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If you’ve never seen this fun little wood carving trick, you’re in for a treat. Using a single piece of soft wood, a sharp blade, and a series of precise, angled cuts, you can create a pair of “working” pliers with only ten cuts in a piece of wood. Obviously, they’re not for actual real-world use, but the hinge mechanism does work.

In this video from Woodcraft magazine, David Warther, son of world-renowned master carver Ernest “Mooney” Warther (who championed the technique), shows us how to carve the pliers out of a little chunk of basswood. In celebration of Mooney and his art, they allegedly give sets of these awesome novelty pliers to all of the children who visit the Warther Museum in Dover, OH.

David’s dad didn’t create the cutting technique. He said he was given a set of the pliers that had been carved by a hobo he met in his travels. He took them home, studied them, and eventually figured out how to carve a pair for himself. Carved wooden pliers eventually became Mooney’s calling card and he continued to carve them throughout his life.

As you might imagine, this old-school carving trick has become a popular online “hack.” Here’s an example of a more contemporary take on the project. Roman Ursu of the YouTube channel Roman Ursu HACK does a good job of explaining how the cuts and angles need to work to do this successfully.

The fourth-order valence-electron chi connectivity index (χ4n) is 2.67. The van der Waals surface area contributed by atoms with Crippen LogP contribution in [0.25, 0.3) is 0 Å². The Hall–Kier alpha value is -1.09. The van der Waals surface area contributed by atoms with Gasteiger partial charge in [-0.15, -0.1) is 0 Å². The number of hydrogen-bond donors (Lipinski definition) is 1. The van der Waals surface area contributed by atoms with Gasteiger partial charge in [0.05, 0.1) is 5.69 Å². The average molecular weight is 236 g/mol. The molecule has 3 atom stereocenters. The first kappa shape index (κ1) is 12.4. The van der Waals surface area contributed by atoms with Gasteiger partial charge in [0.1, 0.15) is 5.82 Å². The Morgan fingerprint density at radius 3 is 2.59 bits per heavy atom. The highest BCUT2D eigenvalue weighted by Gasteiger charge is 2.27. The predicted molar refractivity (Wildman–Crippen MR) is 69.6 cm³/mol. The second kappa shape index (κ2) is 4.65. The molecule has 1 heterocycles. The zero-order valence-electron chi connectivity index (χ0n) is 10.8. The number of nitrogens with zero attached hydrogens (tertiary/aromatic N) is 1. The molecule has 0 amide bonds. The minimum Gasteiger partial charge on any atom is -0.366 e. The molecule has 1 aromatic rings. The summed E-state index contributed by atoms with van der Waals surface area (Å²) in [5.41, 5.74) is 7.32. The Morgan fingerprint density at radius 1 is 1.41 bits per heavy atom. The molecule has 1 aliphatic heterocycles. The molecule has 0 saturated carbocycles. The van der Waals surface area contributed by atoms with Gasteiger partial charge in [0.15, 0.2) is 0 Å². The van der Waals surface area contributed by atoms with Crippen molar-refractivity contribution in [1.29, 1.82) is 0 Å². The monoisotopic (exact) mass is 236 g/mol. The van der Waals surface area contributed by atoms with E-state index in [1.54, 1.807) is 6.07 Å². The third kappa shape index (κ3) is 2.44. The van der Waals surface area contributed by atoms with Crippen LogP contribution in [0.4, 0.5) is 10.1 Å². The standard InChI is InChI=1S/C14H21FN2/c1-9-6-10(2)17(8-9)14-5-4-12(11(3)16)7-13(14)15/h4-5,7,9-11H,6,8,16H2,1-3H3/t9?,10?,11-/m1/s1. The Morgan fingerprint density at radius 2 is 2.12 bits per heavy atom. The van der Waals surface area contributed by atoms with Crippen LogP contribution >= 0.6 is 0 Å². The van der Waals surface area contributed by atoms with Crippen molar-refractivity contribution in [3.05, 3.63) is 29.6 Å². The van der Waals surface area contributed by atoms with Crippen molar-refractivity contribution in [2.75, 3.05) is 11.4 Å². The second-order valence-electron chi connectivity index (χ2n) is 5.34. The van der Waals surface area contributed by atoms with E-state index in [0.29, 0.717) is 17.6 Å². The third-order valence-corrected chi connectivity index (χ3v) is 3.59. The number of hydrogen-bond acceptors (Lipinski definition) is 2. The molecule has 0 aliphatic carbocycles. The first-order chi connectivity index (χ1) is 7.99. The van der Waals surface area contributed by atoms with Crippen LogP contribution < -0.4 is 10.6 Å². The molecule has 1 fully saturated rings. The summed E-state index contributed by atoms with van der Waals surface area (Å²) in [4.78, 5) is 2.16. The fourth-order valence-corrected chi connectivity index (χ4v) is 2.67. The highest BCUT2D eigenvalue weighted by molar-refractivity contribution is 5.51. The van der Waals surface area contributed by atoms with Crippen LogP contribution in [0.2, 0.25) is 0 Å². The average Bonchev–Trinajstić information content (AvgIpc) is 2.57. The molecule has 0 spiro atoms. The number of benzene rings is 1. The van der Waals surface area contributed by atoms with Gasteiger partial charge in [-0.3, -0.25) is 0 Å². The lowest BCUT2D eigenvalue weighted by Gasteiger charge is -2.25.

It can be a little confusing, trying to keep straight which cuts go on which sides, at which angles, and how deep. This video should make it clear.

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Watching these guys carve these, you can tell it takes some practice and (as Dave Warther jokes) a box of band-aids before you can get proficient at it. In his video, Dave recommends using a very short, very sharp blade. His dad even developed a special knife for carving the pliers, which Dave uses in the video.